Police tell victims to investigate digital crimes themselves
5th September 2014
Aside from the political and ethical questions surrounding post-austerity police forces expecting victims of digital crimes to investigate their own cases, what are the practicalities of collecting and analysing digital evidence such as CCTV or mobile phone data?
A report by Her Majesty’s Inspectorate of Constabulary (HMIC), the official watchdog in England and Wales, has found a trend for police officers telling victims of crime to carry out their own investigations by checking for CCTV footage or conduct local enquiries by speaking to neighbours.
Evidence from personal CCTV footage
In a recent interview on this story for BBC News Magazine Monitor, Keith Cottenden, CYFOR Director of Digital Forensics, was asked about keeping your own CCTV as evidence. He said: “The video produced by the most basic cameras is perfectly acceptable as evidence. It is now possible to buy relatively sophisticated home security systems, including CCTV cameras, from online retailers like Amazon. These can capture crimes as they happen and, if image quality is good enough, may even be able to make out identities.”
The HMIC review found a nationally inconsistent picture over whether officers attended crimes. For crimes such as burglary of dwellings, there was clear evidence of police investigation and supervision. However, for other offences such as theft from a motor vehicle, many were not attended. In one area, officers turned up to fewer than one in ten vehicle thefts and only two in five of all crimes.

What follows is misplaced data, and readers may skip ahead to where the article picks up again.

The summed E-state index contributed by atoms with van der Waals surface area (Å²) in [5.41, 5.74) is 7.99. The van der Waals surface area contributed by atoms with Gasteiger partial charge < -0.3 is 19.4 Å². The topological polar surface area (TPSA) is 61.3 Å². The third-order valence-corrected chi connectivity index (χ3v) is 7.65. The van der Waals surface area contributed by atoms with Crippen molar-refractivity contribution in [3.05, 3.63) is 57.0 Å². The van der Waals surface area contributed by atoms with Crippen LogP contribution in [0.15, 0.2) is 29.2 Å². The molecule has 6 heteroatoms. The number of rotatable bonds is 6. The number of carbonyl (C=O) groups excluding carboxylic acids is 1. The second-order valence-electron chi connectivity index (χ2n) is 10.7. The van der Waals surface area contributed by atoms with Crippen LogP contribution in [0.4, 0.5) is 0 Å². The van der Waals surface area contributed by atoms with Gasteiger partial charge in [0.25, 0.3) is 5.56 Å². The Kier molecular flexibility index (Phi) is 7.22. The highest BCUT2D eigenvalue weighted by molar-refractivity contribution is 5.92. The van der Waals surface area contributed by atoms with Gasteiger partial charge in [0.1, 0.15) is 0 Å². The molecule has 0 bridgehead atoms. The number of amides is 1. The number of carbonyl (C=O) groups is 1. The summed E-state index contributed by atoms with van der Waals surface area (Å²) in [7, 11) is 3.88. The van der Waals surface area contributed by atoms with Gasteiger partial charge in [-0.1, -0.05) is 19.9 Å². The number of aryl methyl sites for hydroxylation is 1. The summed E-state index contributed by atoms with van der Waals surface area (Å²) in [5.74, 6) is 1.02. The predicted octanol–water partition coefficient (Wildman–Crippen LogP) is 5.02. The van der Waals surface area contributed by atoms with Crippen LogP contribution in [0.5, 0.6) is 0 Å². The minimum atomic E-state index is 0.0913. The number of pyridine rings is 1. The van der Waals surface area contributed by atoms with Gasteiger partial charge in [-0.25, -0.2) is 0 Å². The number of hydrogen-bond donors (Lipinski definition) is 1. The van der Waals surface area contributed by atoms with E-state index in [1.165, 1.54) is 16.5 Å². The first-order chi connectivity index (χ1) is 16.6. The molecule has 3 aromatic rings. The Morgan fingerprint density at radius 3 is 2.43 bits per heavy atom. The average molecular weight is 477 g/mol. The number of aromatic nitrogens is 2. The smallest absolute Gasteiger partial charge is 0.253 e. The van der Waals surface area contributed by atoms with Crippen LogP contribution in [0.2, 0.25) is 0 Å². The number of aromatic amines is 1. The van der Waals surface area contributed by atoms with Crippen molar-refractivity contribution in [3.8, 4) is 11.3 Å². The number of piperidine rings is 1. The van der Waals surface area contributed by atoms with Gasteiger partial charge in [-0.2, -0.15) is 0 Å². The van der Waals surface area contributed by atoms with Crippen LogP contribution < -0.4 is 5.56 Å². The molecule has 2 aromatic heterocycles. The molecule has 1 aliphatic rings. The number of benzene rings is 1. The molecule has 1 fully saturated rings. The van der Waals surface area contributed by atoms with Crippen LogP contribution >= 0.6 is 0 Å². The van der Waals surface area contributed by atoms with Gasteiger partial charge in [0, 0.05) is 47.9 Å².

Keith Cottenden told BBC News: “With nearly 5 million CCTV cameras in the UK, many of the UK’s neighbourhoods and businesses are covered – but not all. Particularly in relation to vehicle crime a well-positioned personal CCTV camera could be helpful as a deterrent but also in the aftermath of a break in or criminal damage. The footage you capture may be useful to the police. But be aware of privacy issues when installing a camera. Filming your own property is fine – filming a neighbour’s is not.”
Keith Cottenden commented: “The police have a range of investigative techniques at their disposal not available to the rest of us, but digital forensics investigators like CYFOR, who regularly provide specialist support to law enforcement agencies, have the ability to extract digital information for use in criminal or civil court cases. In many cases we make these services available to members of the public.”
CYFOR works closely with UK and international police forces on investigations involving electronic information from a range of devices including computer hardware and more and more, mobile phones. This expertise can quite readily be applied to persons seeking to recover data from their own devices.
Keith Cottenden said: “Modern smart phones perform such a range of tasks and are thus so closely linked to our day-to-day activities that they contain data that is very useful to digital forensics investigators. GPS data’s ability to track an individual’s location and subsequent movements is one such example, and can be taken in conjunction with call records, WiFi, network data, Bluetooth and email messages to help corroborate evidence.”
Keith Cottenden added: “As digital forensic experts we face a constant battle to stay abreast of the latest technologies that may be used in an investigation. To expect an amateur to safely go about conducting a digital investigation is, I feel, a stretch too far. Even the police turn to us when there is a gap in their expertise. CYFOR employ forensic techniques to ensure that data extracted from electronic devices is accurate, forensically sound and, if necessary, can be relied upon in court.”
DISCLAIMER: The contents of this article are intended for general information purposes only and shall not be deemed to be, or constitute legal advice. We cannot accept responsibility for any loss as a result of acts or omissions taken in respect of this article.